Currently, offshore petroleum exploration permits are awarded only through the work-bid system. Although cash-bidding was used by the Commonwealth to award petroleum exploration permits in the mid to late 1980s, the practice has not been used since 1992. Cash-bidding was only used in a relatively small number of cases, and the Howard Government ruled out using cash-bidding in 1997. Although work-bidding has been the dominant practice in Australia, cash-bidding has been used extensively in the United States’ offshore tenements in the Gulf of Mexico. Cash-bidding was also introduced by the Queensland Government in 2012 to award some onshore coal and petroleum tenements.
The OPGGS Act provides that decisions about petroleum and greenhouse gas activities in Commonwealth waters are made by the Joint Authority for the area. The Joint Authority is constituted by the responsible Commonwealth Minister and the responsible Minister of the state or territory jurisdiction that adjoins the offshore area. However, in cases where there is disagreement between the members of the Joint Authority, the Commonwealth has the final decision.
On 4 December 2013, the Selection of Bills Committee decided that the Bills should not be referred to Committee for inquiry and report.
The Senate Standing Committee for the Scrutiny of Bills had no comment on these Bills.
At the time of writing this Bills Digest, the Parliamentary Joint Committee on Human Rights had not published any comments in relation to the Bills.
As required under Part 3 of the Human Rights (Parliamentary Scrutiny) Act 2011 (Cth), the Government has assessed the Bills’ compatibility with the human rights and freedoms recognised or declared in the international instruments listed in section 3 of that Act. The Government considers that the Bills are compatible with human rights as they do not raise any human rights issues.
The Bills are likely to receive bipartisan support, as the re-introduction of cash-bidding was initiated under the Gillard Labor Government in 2012, and is being proceeded with by the Abbott Coalition Government.
At the time of writing this Bills Digest, neither members of minor parties nor independent members have spoken specifically to the re-introduction of the cash-bidding system. In general, the Australian Greens have previously supported measures to increase taxation revenue from resource extraction activities (such as the Mineral Resource Rent Tax), whereas Katter’s Australian Party and the Palmer United Party have both opposed the MRRT.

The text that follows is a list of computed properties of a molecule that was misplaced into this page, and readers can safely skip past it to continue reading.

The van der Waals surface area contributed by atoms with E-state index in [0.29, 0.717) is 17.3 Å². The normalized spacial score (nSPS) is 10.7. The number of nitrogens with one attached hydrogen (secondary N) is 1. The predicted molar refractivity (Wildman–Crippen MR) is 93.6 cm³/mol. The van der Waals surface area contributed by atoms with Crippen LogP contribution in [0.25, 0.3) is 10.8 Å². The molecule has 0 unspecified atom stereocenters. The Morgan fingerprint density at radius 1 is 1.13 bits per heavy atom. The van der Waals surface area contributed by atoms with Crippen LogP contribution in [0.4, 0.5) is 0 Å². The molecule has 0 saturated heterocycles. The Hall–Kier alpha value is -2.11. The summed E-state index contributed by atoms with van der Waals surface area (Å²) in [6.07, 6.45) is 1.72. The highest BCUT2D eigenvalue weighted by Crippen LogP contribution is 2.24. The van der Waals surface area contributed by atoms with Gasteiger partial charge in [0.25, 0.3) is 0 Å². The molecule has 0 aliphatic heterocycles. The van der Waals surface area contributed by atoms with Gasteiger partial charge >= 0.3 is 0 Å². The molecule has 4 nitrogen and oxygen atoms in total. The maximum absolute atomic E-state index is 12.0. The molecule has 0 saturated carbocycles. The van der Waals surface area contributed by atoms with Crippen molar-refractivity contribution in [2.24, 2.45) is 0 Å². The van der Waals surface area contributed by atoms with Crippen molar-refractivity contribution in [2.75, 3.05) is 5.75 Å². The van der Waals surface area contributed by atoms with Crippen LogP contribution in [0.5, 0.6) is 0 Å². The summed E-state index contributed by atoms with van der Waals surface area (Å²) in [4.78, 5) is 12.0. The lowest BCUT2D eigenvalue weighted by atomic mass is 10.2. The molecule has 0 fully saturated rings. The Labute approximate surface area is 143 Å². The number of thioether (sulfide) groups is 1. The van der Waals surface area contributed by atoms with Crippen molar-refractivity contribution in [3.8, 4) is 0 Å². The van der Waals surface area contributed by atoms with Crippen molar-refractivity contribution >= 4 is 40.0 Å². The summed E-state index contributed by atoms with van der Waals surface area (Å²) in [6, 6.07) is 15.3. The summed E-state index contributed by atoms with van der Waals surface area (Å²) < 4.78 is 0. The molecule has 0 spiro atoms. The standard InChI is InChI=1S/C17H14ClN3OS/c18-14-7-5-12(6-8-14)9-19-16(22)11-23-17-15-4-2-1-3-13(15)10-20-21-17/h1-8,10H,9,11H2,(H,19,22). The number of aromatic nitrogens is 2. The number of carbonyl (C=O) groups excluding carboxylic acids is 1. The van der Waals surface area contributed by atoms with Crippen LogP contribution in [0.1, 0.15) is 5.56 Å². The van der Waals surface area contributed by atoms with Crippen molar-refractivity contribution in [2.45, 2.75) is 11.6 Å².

The exact positions of the minor parties in relation to these Bills are not yet clear.
The major group representing petroleum explorers and producers, the Australian Petroleum Production and Exploration Association (APPEA), was ‘disappointed’ at the announcement of the re-introduction of cash‑bidding:
APPEA has consistently been a strong supporter of the work program bidding system. Cash bid payments reduce the overall pool of funds available for companies to undertake exploration, because they divert funds from the drilling of wells to the payment of government access charges. The introduction of cash bidding has the potential to impact on Australia’s small explorers who may have limited funds available for exploration. Many of these companies have been directly responsible for identifying the resource potential of regions and basins that are now producing oil and gas in Australia.
APPEA has also argued that the imposition of cash-bidding, in combination with the addition of other taxes and charges and changes to taxation accounting rules, has undermined the stability of the fiscal regime under which oil and gas companies operate. APPEA argues that Australia needs a ‘stable, predictable and competitive taxation regime that encourages exploration and development investments’, to maximise oil and gas production.
A key argument that APPEA raises against cash-bidding is that it imposes yet another cost on the industry, which could undermine the attractiveness of investing in Australia’s petroleum industry.
The cash-bidding regime as articulated by the Government would seem to be targeting larger petroleum developers, who have the resources to bring relatively well understood petroleum deposits to market quickly. In this context, the amount that the Government expects industry will pay (about $50 million annually) is relatively small in the context of an industry that reported export earnings of $31.2 billion in 2012.
Although this new charge for exploration permits is not strictly a tax, the petroleum industry commonly combines all moneys that it remits to Government. In reality, taxation of resource companies is comprised of corporate taxes (that apply to all companies) and resource taxes (that are levied in consideration of the resources extracted by the company). In the offshore petroleum regime, resource taxation is imposed by the Petroleum Resource Rent Tax (PRRT), which is applied to net profits of petroleum developments at a rate of 40 per cent of project profits after all project expenses have been deducted. Corporate taxes are represented principally by the company income tax; the risky and capital-intensive nature of petroleum developments often means that significant, deductible expenses are incurred.